7 See also 15:11 where Peter says that Jews are saved by the grace of God in the same way as (kaq o}n trovpon) Gentiles. The repeated mention of the identical manner of reception of the Spirit indicates Luke's focus on unity among the Jews and Gentiles in the church.
8 This is clearly the case in the unfolding of the narrative of Acts. Peter was given a vision which led to the meeting with Cornelius and his salvation (10:9-16). Paul and Barnabas were set apart by the Spirit for the “work” of reaching the Gentiles with the gospel (13:1-3).
9 For a discussion of the textual differences between the quotation in Acts and its original setting in Amos 9:11-12 LXX, see Pierre-Antoine Paulo, Le problme ecclsial des Actes la lumire de deux prophties d’Amos, Recherches Nouvelle Serie 3 (Montral: ditions Bellarmin, 1985), 74-79.
11 Rebecca I. Denova, The Things Accomplished Among Us: Prophetic Tradition in the Structural Pattern of Luke-Acts, JSNTSS 141, ed. Stanley E. Porter (Sheffield: Sheffield Academic Press, 1997), 146-47.
12 The plural tw`n profhtw`n may refer to the scroll of the ‘minor prophets’; so Henry J. Cadbury and Kirsopp Lake, The Beginnings of Christianity: Part I—The Acts of the Apostles, vol. 4, ed. F. J. Foakes Jackson and Kirsopp Lake (Grand Rapids: Baker, 1965; reprint London: MacMillan, 1922-39), 176, and Ernst Haenchen, The Acts of the Apostles: A Commentary, trans. Bernard Noble and Gerald Shinn (Oxford: Basil Blackwell, 1971), 448. But there appears to be portions taken from Jer 12:15 (meta; tau`ta ajnastrevyw for ejn th`/ hJmevra/ ejkeivnh/) and Isa 45:21 (ejpoivhsen tau`ta ajp ajrch`" for oJ poiw`n tau`ta). It is interesting to note that Isa 45:22 rings with a universalistic salvation (ejpistravfhte prov" me kai; swqhvsesqe oiJ ajp ejscavtou th`" gh`"). The use of ejpistrevfousin in Acts 15:19 recalls the same term in Isa 45:22, both of which refer to the Gentiles turning to God (qeov"). See David P. Moessner, “The Script of the Scriptures in Acts: Suffering As God’s ‘Plan’ (Boule) for the World for the ‘Release of Sins,’” in History, Literature, and Society in the Book of Acts, ed. Ben Witherington III (Cambridge: Cambridge University Press, 1996), 242; F. F. Bruce, The Acts of the Apostles: The Greek Text with Introduction and Commentary, 3rd revised and enlarged edition (Grand Rapids: Eerdmans, 1990), 310; John B. Polhill, Acts, The New American Commentary, ed. David S. Dockery, vol. 26 (Nashville, TN: Broadman, 1992), 329.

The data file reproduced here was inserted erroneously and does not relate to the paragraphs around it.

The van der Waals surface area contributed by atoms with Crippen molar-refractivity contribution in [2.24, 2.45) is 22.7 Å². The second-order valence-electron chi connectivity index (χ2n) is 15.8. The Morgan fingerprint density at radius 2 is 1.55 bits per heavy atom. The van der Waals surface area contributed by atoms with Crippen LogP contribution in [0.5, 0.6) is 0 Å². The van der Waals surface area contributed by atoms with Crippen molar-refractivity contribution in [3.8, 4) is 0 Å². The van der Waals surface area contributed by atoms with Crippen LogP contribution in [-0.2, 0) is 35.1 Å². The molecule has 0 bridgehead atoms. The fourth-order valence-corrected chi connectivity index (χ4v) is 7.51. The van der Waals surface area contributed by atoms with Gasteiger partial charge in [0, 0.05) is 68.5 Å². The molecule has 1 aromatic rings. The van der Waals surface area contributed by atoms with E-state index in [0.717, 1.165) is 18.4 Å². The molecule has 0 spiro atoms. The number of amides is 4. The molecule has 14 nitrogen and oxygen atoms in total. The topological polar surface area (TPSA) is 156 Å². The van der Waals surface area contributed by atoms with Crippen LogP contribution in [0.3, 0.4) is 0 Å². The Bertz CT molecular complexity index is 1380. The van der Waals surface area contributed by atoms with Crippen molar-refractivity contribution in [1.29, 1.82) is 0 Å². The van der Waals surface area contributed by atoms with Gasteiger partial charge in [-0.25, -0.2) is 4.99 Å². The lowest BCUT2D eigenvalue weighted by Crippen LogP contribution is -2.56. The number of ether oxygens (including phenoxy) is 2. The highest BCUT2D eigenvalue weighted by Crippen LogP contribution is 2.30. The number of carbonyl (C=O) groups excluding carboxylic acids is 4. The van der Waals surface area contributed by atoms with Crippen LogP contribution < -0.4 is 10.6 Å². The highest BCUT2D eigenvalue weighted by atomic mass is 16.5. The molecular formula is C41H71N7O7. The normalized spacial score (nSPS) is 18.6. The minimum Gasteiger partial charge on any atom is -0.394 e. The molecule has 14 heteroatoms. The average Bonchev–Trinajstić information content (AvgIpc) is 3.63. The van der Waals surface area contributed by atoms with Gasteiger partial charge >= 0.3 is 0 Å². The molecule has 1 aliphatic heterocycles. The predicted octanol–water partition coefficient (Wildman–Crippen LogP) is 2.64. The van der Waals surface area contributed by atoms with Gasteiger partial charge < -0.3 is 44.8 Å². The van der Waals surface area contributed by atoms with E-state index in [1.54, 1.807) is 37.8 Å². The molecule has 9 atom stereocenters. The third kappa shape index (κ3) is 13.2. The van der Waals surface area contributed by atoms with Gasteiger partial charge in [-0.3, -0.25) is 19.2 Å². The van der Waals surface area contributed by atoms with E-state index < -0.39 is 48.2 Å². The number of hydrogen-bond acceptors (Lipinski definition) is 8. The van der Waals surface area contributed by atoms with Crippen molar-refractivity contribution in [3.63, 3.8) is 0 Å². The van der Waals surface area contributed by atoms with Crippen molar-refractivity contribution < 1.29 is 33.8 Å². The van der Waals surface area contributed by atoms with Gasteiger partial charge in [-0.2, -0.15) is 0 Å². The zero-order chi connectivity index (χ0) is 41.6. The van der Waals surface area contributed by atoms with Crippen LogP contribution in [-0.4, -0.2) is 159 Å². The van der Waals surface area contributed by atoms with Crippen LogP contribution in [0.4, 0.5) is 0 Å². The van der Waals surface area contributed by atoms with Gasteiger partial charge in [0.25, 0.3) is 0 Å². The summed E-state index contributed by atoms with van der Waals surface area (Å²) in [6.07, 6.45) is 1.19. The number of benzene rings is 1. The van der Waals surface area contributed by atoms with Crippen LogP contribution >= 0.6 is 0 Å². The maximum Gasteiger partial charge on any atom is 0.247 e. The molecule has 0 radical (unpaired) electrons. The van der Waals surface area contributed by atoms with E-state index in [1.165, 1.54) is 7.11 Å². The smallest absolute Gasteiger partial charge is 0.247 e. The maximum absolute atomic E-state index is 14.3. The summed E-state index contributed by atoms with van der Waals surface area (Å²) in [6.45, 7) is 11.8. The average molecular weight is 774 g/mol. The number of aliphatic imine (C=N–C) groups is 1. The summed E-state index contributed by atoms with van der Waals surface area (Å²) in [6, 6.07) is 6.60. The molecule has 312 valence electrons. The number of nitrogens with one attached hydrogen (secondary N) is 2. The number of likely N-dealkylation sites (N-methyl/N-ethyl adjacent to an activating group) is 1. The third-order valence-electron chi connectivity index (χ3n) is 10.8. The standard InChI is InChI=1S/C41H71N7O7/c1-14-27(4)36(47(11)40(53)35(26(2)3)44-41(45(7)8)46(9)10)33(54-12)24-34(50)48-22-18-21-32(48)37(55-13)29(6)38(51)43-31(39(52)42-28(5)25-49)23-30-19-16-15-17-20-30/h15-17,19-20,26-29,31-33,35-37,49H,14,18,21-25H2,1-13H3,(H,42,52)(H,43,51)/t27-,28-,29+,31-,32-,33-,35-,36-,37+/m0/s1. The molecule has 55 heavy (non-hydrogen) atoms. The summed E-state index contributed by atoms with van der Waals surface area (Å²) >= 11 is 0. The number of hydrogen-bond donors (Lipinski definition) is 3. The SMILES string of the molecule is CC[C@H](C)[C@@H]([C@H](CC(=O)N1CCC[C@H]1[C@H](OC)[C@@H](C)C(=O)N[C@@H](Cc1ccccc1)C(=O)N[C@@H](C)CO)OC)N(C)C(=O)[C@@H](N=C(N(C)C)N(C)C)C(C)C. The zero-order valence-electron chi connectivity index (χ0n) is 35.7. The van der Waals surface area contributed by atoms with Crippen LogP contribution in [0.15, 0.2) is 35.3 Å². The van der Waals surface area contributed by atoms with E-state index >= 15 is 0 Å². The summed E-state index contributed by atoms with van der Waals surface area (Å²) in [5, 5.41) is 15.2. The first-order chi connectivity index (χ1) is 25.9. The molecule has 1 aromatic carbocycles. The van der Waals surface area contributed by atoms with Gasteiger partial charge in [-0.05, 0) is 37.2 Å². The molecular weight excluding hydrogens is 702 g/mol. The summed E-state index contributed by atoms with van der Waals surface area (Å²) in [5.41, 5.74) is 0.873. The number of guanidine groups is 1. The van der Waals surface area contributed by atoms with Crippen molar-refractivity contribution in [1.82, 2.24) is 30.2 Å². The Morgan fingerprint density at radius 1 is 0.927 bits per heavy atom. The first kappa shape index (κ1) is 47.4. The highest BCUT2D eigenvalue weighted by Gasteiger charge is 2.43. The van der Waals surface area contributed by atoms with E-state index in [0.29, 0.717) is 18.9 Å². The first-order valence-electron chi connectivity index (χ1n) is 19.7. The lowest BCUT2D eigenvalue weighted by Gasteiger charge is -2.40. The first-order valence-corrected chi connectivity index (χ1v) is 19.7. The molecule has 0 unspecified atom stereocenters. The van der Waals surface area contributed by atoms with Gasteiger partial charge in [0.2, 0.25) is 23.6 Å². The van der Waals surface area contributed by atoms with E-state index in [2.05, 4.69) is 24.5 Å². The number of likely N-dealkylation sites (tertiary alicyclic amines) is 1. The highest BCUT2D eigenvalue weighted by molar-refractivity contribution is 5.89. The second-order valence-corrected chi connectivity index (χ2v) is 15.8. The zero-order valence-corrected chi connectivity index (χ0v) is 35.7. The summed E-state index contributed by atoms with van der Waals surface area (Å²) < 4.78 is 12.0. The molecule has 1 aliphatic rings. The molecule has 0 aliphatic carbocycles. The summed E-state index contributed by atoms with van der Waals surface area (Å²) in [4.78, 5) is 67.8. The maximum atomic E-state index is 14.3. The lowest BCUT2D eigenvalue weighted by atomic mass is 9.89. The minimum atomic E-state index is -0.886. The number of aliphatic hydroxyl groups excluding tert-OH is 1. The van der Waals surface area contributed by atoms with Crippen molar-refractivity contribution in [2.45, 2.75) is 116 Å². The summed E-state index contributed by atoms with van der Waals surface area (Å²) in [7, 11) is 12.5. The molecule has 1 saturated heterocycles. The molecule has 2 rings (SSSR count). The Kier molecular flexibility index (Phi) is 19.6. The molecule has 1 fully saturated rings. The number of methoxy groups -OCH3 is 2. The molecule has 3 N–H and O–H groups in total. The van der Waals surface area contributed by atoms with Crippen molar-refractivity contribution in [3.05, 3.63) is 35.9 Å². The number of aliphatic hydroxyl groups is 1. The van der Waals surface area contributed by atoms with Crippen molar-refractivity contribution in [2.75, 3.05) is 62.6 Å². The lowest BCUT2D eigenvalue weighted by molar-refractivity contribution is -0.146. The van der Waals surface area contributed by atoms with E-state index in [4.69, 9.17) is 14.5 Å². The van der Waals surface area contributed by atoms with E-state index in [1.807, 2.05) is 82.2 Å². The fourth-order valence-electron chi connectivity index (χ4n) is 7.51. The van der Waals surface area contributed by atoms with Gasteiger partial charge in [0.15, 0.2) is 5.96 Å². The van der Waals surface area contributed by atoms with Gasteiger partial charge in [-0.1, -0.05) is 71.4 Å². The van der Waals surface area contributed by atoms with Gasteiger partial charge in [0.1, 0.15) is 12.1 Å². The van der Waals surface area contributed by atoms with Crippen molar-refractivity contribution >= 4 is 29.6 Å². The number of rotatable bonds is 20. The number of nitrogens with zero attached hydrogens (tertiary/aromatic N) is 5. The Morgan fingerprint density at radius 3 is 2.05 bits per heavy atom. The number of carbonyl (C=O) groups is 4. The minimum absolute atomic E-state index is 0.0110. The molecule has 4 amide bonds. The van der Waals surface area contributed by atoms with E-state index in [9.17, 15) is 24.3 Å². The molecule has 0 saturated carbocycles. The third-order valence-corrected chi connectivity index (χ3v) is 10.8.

13 Robert C. Tannehill, The Narrative Unity of Luke-Acts: A Literary Interpretation—Volume Two: The Acts of the Apostles (Minneapolis, MN: Fortress Press, 1994), 187, comments, “The speakers are making the important affirmation that Gentiles can be God’s laov" in the full sense that Israel is.
16 For a discussion of the complicated textual problem in 15:20, 29; 21:25 and an accompanying bibliography, see Bruce M. Metzger, A Textual Commentary on the Greek New Testament, 2d ed. (Stuttgart: Deutsche Bibelgesellschaft, 1994), 379-83. Whether there are four requirements or three, and whether they are all moral or all ritual (which is the more likely position), or some combination thereof, the point the council is making is still the same: the requirements were stressed so as to make table fellowship between Gentiles and their more scrupulous Jewish brothers possible and that the mission to the Jews in the Diaspora not be hindered. The point is to maintain a practical unity in the church.